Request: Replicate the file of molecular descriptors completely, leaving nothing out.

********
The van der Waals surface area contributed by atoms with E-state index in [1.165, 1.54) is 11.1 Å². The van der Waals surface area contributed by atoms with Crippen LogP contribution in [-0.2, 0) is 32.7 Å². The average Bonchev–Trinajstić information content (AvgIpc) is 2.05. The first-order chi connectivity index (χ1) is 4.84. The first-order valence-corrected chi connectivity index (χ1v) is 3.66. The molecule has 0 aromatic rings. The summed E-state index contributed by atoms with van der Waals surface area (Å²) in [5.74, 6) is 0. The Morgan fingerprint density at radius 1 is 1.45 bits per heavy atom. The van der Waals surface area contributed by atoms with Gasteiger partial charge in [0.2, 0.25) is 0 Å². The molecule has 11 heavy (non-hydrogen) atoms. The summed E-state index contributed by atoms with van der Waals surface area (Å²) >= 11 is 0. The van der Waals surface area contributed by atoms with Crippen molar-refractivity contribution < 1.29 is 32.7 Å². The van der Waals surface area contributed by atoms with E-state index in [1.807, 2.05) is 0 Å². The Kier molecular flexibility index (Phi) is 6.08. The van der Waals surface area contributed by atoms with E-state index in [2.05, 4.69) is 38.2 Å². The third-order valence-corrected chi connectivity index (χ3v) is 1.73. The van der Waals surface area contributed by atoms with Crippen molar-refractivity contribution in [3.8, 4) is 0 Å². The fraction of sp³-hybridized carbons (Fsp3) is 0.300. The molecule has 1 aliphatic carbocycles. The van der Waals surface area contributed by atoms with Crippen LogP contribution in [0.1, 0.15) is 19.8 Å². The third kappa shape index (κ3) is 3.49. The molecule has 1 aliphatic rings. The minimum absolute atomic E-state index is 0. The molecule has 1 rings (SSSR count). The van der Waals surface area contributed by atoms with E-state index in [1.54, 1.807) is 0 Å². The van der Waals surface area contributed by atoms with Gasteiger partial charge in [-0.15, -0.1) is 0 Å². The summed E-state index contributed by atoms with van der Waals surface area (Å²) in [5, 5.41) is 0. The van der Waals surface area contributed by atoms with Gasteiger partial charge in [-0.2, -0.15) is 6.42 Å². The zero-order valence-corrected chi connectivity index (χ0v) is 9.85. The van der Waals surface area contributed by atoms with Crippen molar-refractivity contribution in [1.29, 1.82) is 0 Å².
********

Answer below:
The van der Waals surface area contributed by atoms with E-state index in [1.165, 1.54) is 11.1 Å². The van der Waals surface area contributed by atoms with Crippen LogP contribution in [-0.2, 0) is 32.7 Å². The average Bonchev–Trinajstić information content (AvgIpc) is 2.05. The first-order chi connectivity index (χ1) is 4.84. The first-order valence-corrected chi connectivity index (χ1v) is 3.66. The molecule has 0 aromatic rings. The summed E-state index contributed by atoms with van der Waals surface area (Å²) in [5.74, 6) is 0. The Morgan fingerprint density at radius 1 is 1.45 bits per heavy atom. The van der Waals surface area contributed by atoms with Gasteiger partial charge in [0.2, 0.25) is 0 Å². The molecule has 11 heavy (non-hydrogen) atoms. The summed E-state index contributed by atoms with van der Waals surface area (Å²) >= 11 is 0. The van der Waals surface area contributed by atoms with Crippen molar-refractivity contribution < 1.29 is 32.7 Å². The van der Waals surface area contributed by atoms with E-state index in [1.807, 2.05) is 0 Å². The Kier molecular flexibility index (Phi) is 6.08. The van der Waals surface area contributed by atoms with E-state index in [2.05, 4.69) is 38.2 Å². The third-order valence-corrected chi connectivity index (χ3v) is 1.73. The van der Waals surface area contributed by atoms with Crippen molar-refractivity contribution in [3.8, 4) is 0 Å². The fraction of sp³-hybridized carbons (Fsp3) is 0.300. The molecule has 1 aliphatic carbocycles. The van der Waals surface area contributed by atoms with Crippen LogP contribution in [0.1, 0.15) is 19.8 Å². The third kappa shape index (κ3) is 3.49. The molecule has 1 aliphatic rings. The minimum absolute atomic E-state index is 0. The molecule has 1 rings (SSSR count). The van der Waals surface area contributed by atoms with E-state index in [1.54, 1.807) is 0 Å². The van der Waals surface area contributed by atoms with Gasteiger partial charge in [-0.15, -0.1) is 0 Å². The summed E-state index contributed by atoms with van der Waals surface area (Å²) in [5, 5.41) is 0. The van der Waals surface area contributed by atoms with Gasteiger partial charge in [-0.2, -0.15) is 6.42 Å². The zero-order valence-corrected chi connectivity index (χ0v) is 9.85. The van der Waals surface area contributed by atoms with Crippen molar-refractivity contribution in [1.29, 1.82) is 0 Å².